In order to insure that the potentiometers 32 provide indication of a right angle state when the operating arm is, in fact, disposed at right angles to support arms 52, 53 means are provided for mounting a pair of assemblies 21 on a common axis and normal thereto in parallel spaced relation in a predetermined plane to determine the output from the sensors 32 in each of assemblies 31. As thus arranged, as shown in FIG. 4, an elongate rigid bar or rod 14 providing a predetermined space between a pair of assemblies 21 is carried to extend across and protrude at its ends out of the top portion of a console 13' comparable to that shown in FIG. 1. Accordingly, as shown in phantom lines in FIG. 4 the top portion of console 13' includes a first opening 16 at one end through which bar 14 extends and an elongate slot 17 flanked by a U-shaped bracket 18, the finger portions of which are attached to the outer side of console portion 13'. A transversely extending angle portion 18a carries an elongate screw 19 journaled therein. As thus arranged the bar is pivoted at its left end (as shown) by vertical movements imparted to the bar by screw 19.
Means for leveling bar 14 include the screw 19 and the spirit level 20 secured to the surface of bar 14 opposite screw 19.
Bar 14 includes flats 14a on opposite sides thereof to prevent bar 14 from rotating.
Means for supporting each of the two asemblies 21 from the opposite ends of bar 14 comprises a pair of aligned openings 24 for receiving mounting pins 26 therein.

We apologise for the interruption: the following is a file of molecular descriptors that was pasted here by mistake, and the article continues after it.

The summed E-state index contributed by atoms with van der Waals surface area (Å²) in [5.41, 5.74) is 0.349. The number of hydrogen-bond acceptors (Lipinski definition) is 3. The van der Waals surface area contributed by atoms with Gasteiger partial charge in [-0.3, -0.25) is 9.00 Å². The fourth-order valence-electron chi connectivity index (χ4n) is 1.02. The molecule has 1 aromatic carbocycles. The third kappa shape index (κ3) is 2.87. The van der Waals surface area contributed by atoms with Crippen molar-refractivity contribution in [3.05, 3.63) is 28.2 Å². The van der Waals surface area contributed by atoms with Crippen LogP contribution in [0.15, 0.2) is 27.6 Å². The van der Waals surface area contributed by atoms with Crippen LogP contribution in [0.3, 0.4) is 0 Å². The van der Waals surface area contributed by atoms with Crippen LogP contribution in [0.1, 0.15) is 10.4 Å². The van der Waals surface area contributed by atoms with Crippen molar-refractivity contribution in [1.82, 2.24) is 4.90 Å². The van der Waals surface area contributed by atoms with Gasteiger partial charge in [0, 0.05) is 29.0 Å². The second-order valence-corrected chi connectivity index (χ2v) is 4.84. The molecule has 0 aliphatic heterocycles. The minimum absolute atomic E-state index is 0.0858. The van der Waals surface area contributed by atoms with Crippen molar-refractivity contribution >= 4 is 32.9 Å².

Means for readily releasibly engaging pin 26 within axial opening 24 comprises the elongate screw 38 disposed normal to the axis of bar 14. The knob 39 is rotatable to move screw 38 into opening 24 in a direction normal thereto so as to engage pin 26 when disposed in opening 24.
Each assembly 21 includes means for mounting the assembly onto the outer end of pins 26 for rotation thereon or, as desired, in a locked position with respect thereto. Accordingly, as shown in FIGS. 4 and 7 the upper end of assembly 21 includes a bearing housing 42 comprising a pair of axially spaced bearings 43 carrying the end of pin 26 and flanking a knurled cylindrical surface portion 26a of pin 26. A screw 44 operated by a thumbwheel 44a is disposed by means of a fitting 49 to pass substantially radially inwardly of housing 42 and engage a relatively loosely fitting, pliant, brake element 51. Brake element 51 is preferrably of a tough material such as manufactured and sold under the trademark Delrin. Accordingly, when it is desired to lock assembly 21 in fixed relation to pin 26 the knurled knob 44a can be operated to apply pressure to brake element 51 and thereby bind the two bodies together.
As shown in FIG. 4 a grommet 54 is shown for carrying the cable 12 to computer console 13.